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This book does not arrive like other books. This book is very self-important and hard to get a glimpse of, a sign of Jordan Peterson’s global celebrity and the psychodrama that surrounds him. Either he is the world’s “greatest public intellectual”( … er, really?) or he is that strange, driven Canadian shrink who found fame in his fifties by writing a book that reached those who don’t normally read self-help books: men.
Not since I had to go and sit in an office to leaf through Madonna’s Sex book and promise not to reveal anything about it (guess what it was about!) have I felt so much nervousness around a book.
The success of his earlier book, 12 Rules for Life: An Antidote to Chaos, was phenomenal, selling millions globally. Overnight this stern-looking clinical psychologist became a guru for men who felt dispossessed by modernity, and feminism in particular. His lectures were packed out. His YouTube channel a huge success.
His advice – stand up straight (this is how lobsters establish dominance, apparently), tidy your room, treat yourself like you are someone you are responsible for helping – was obvious and underpinned by stories from his clinical practice and his reading of the Bible, Jung, Russian literature and mythology.
In an age of moral relativism he was giving his readers a compass. He spoke about the poor self-esteem of young men and took against the “aggrieved victimhood” of campus culture. He reminded me a lot of Camille Paglia, whom I interviewed in the 1990s. Punchy and utterly at odds with kids raised in soft play areas.
For this he became a figurehead for the alt-Right when he is not that at all. Rather he is an old-fashioned liberal with a conservative attitude to the family, a man who doesn’t believe in “patriarchy” but acts precisely as a paternal authority to all the lost boys.
Watching him, it is apparent he cannot obey his own rules, but in telling us that life is suffering (as all major religions do) and that the goal is to find meaning rather than happiness, he does have something to say. Within him, one feels chaos is near the surface. He often cries and is crumpled with emotion.
As he discusses in the overture and coda of the book, the circumstances in which he wrote it were exceptional. He has been broken by the past few years, as his beloved wife Tammy was diagnosed with a terminal illness (she has since recovered). To cope with his depression he was prescribed Valium and the dose kept being increased. Benzodiazepine addiction is not something any shrink does not know about but he writes that he “developed a substance dependency I had unwittingly stumbled into”.
This resulted in various rehabs in Russia and Serbia, being put in an induced coma, catching Covid and being given ketamine (!) at points. The dragons this man had to slay!
So, with the new rules he gives us a rebirth, a miracle really. They are more biblical than ever. It is again hokey wisdom combined with good advice. Peterson is at his best when telling stories of his clinical practice – he comes across as an empathetic non-judgmental listener. In More Rules he tells about delving into the past of a young gay black man who convulses in his sleep, and that of a woman frozen in her emotional life.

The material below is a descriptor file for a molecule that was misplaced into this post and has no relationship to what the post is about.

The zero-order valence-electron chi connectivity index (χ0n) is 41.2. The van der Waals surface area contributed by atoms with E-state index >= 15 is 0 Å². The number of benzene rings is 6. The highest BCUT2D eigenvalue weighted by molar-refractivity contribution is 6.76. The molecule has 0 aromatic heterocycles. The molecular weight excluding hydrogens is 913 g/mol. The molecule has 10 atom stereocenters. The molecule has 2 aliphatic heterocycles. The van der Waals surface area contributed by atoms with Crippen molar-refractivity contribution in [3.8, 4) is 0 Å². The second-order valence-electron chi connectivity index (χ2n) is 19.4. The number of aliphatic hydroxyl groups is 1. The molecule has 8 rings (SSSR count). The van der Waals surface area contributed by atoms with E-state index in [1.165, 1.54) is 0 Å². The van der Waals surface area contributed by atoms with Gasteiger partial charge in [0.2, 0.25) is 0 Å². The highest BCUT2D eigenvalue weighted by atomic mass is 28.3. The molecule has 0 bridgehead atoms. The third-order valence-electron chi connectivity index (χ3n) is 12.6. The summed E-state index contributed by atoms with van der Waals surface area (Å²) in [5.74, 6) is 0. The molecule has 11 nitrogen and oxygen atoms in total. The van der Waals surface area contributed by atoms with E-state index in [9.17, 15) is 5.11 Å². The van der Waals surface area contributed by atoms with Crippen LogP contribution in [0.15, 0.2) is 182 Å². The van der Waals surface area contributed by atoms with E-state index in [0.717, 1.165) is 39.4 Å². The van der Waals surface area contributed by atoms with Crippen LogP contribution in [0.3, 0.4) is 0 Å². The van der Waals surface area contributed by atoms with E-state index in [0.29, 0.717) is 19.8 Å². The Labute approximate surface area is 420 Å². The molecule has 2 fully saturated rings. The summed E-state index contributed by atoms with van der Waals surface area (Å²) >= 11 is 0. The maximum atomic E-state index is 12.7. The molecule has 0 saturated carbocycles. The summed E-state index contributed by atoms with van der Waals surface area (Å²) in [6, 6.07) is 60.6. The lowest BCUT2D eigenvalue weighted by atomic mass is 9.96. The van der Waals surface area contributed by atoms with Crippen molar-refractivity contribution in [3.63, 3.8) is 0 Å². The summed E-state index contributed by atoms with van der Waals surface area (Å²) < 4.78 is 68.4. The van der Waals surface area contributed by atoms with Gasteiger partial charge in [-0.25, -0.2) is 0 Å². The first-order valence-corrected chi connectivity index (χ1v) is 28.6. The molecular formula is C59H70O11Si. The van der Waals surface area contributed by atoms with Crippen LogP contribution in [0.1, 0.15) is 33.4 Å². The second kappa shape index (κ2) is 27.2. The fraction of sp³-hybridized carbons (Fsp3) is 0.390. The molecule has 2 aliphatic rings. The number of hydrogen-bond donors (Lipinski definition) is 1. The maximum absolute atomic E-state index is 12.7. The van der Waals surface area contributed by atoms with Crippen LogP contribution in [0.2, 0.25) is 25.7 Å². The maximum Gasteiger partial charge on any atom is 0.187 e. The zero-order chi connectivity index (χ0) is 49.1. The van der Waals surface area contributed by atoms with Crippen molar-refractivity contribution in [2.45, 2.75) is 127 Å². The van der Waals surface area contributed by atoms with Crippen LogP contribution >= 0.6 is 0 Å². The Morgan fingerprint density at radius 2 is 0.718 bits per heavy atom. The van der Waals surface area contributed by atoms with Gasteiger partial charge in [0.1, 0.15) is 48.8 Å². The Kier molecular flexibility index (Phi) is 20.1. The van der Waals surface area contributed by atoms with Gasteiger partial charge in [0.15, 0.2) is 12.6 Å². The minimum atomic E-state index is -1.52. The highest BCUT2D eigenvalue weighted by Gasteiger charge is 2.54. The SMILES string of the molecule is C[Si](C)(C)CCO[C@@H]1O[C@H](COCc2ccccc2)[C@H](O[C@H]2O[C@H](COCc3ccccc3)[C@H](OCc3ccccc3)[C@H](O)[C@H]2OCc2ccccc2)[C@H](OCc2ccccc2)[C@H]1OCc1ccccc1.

His interpretations of Harry Potter, the Bible and Nietzche reveal the gaps in his knowledge. Has he never read Levi-Strauss, who found the commonalities in myth? Does his hatred of “-isms” make him ignore any thinker who references Marx? Politics are his weakest point.
He says that individuals must deal with our shadow selves and confront what we fear. Like all Jungians he is inherently conservative. The world is divided into masculine (order) and feminine (chaos) and this is the eternal struggle, one he now seems to actually embody.
His followers on the alt-Right may see him as a warrior against a coddled generation but he is way more nuanced than that. He sees what liberalism offers, how art transforms the unknown but defends tradition.
His first rule here is, do not carelessly denigrate social institutions or creative achievement. But there is no real analysis of how power operates, how society works.
There is also not much here for women at all. He advises having babies young and keeping your marriage alive with candles, lingerie and talking. Plan and work diligently to maintain the romance in your relationship is one of his instructions.
Yet the rules are really nothing to argue about: aim single-mindedly for what you want; make one room in your house beautiful; do not become resentful, deceitful or arrogant; be grateful in spite of your suffering.
This search for meaning, for responsibility instead of freedom and happiness, are basic existential messages. And indeed courageous. His quest for certainty has been compromised by his personal life. He has stared into the abyss of chaos, the feminine dark matter from which we all derive.
One of his rules is “abandon ideology” but at times in discussion he can be the ultimate ideologue. He is tetchy, thin-skinned, odd beyond belief, charismatic because of his emotional vulnerability and, dare I say it, feminised. We are drawn to his weakness as well as his strength.
Life is not easy and Peterson is not here to hug you better. He is here to tell you to take responsibility for yourself to avoid disintegration.
“People are fragile,” says the preacher man. And God knows, he knows. And that is why he compels us so.
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